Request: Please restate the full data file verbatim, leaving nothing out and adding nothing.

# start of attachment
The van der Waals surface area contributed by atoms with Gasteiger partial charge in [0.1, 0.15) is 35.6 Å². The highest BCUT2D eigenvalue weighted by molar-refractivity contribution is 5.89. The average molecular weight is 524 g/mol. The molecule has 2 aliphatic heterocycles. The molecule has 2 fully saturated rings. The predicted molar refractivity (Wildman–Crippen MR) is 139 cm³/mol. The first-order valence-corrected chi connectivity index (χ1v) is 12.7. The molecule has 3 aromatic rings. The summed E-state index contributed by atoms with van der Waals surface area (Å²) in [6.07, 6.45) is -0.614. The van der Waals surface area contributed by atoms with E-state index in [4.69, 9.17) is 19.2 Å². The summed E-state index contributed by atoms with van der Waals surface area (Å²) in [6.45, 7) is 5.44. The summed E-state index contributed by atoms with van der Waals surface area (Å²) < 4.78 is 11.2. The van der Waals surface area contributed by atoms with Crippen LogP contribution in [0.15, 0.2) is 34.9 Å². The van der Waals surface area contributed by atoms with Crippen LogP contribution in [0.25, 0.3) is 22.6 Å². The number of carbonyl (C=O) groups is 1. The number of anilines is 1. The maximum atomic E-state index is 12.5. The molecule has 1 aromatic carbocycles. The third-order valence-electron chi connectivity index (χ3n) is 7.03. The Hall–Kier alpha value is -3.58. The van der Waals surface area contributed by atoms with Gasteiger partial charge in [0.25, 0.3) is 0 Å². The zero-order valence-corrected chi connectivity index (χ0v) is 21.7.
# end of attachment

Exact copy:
The van der Waals surface area contributed by atoms with Gasteiger partial charge in [0.1, 0.15) is 35.6 Å². The highest BCUT2D eigenvalue weighted by molar-refractivity contribution is 5.89. The average molecular weight is 524 g/mol. The molecule has 2 aliphatic heterocycles. The molecule has 2 fully saturated rings. The predicted molar refractivity (Wildman–Crippen MR) is 139 cm³/mol. The first-order valence-corrected chi connectivity index (χ1v) is 12.7. The molecule has 3 aromatic rings. The summed E-state index contributed by atoms with van der Waals surface area (Å²) in [6.07, 6.45) is -0.614. The van der Waals surface area contributed by atoms with E-state index in [4.69, 9.17) is 19.2 Å². The summed E-state index contributed by atoms with van der Waals surface area (Å²) in [6.45, 7) is 5.44. The summed E-state index contributed by atoms with van der Waals surface area (Å²) < 4.78 is 11.2. The van der Waals surface area contributed by atoms with Crippen LogP contribution in [0.15, 0.2) is 34.9 Å². The van der Waals surface area contributed by atoms with Crippen LogP contribution in [0.25, 0.3) is 22.6 Å². The number of carbonyl (C=O) groups is 1. The number of anilines is 1. The maximum atomic E-state index is 12.5. The molecule has 1 aromatic carbocycles. The third-order valence-electron chi connectivity index (χ3n) is 7.03. The Hall–Kier alpha value is -3.58. The van der Waals surface area contributed by atoms with Gasteiger partial charge in [0.25, 0.3) is 0 Å². The zero-order valence-corrected chi connectivity index (χ0v) is 21.7.